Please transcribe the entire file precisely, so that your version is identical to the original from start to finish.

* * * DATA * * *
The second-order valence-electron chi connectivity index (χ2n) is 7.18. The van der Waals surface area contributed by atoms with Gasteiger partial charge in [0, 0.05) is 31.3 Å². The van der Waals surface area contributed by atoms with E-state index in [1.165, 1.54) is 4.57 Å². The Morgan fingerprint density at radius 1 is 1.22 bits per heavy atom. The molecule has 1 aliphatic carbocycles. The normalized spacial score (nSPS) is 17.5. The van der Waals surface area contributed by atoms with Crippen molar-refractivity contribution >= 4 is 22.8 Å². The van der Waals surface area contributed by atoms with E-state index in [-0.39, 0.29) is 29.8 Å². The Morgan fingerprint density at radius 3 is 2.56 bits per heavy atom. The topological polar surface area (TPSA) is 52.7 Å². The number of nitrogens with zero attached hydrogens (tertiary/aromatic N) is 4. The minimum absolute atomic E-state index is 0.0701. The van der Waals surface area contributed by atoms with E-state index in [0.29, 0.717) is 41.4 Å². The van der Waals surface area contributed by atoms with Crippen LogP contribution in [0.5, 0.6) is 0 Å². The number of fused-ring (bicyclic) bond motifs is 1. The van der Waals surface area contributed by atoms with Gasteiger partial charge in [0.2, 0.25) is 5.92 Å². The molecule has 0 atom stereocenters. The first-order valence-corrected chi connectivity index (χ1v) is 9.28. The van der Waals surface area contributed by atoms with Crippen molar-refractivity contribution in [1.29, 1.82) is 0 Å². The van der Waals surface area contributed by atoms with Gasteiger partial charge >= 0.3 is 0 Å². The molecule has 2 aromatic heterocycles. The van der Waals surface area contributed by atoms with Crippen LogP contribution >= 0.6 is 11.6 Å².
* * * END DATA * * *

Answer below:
The second-order valence-electron chi connectivity index (χ2n) is 7.18. The van der Waals surface area contributed by atoms with Gasteiger partial charge in [0, 0.05) is 31.3 Å². The van der Waals surface area contributed by atoms with E-state index in [1.165, 1.54) is 4.57 Å². The Morgan fingerprint density at radius 1 is 1.22 bits per heavy atom. The molecule has 1 aliphatic carbocycles. The normalized spacial score (nSPS) is 17.5. The van der Waals surface area contributed by atoms with Crippen molar-refractivity contribution >= 4 is 22.8 Å². The van der Waals surface area contributed by atoms with E-state index in [-0.39, 0.29) is 29.8 Å². The Morgan fingerprint density at radius 3 is 2.56 bits per heavy atom. The topological polar surface area (TPSA) is 52.7 Å². The number of nitrogens with zero attached hydrogens (tertiary/aromatic N) is 4. The minimum absolute atomic E-state index is 0.0701. The van der Waals surface area contributed by atoms with E-state index in [0.29, 0.717) is 41.4 Å². The van der Waals surface area contributed by atoms with Crippen LogP contribution in [0.5, 0.6) is 0 Å². The number of fused-ring (bicyclic) bond motifs is 1. The van der Waals surface area contributed by atoms with Gasteiger partial charge in [0.2, 0.25) is 5.92 Å². The molecule has 0 atom stereocenters. The first-order valence-corrected chi connectivity index (χ1v) is 9.28. The van der Waals surface area contributed by atoms with Crippen molar-refractivity contribution in [1.29, 1.82) is 0 Å². The van der Waals surface area contributed by atoms with Gasteiger partial charge >= 0.3 is 0 Å². The molecule has 2 aromatic heterocycles. The van der Waals surface area contributed by atoms with Crippen LogP contribution >= 0.6 is 11.6 Å².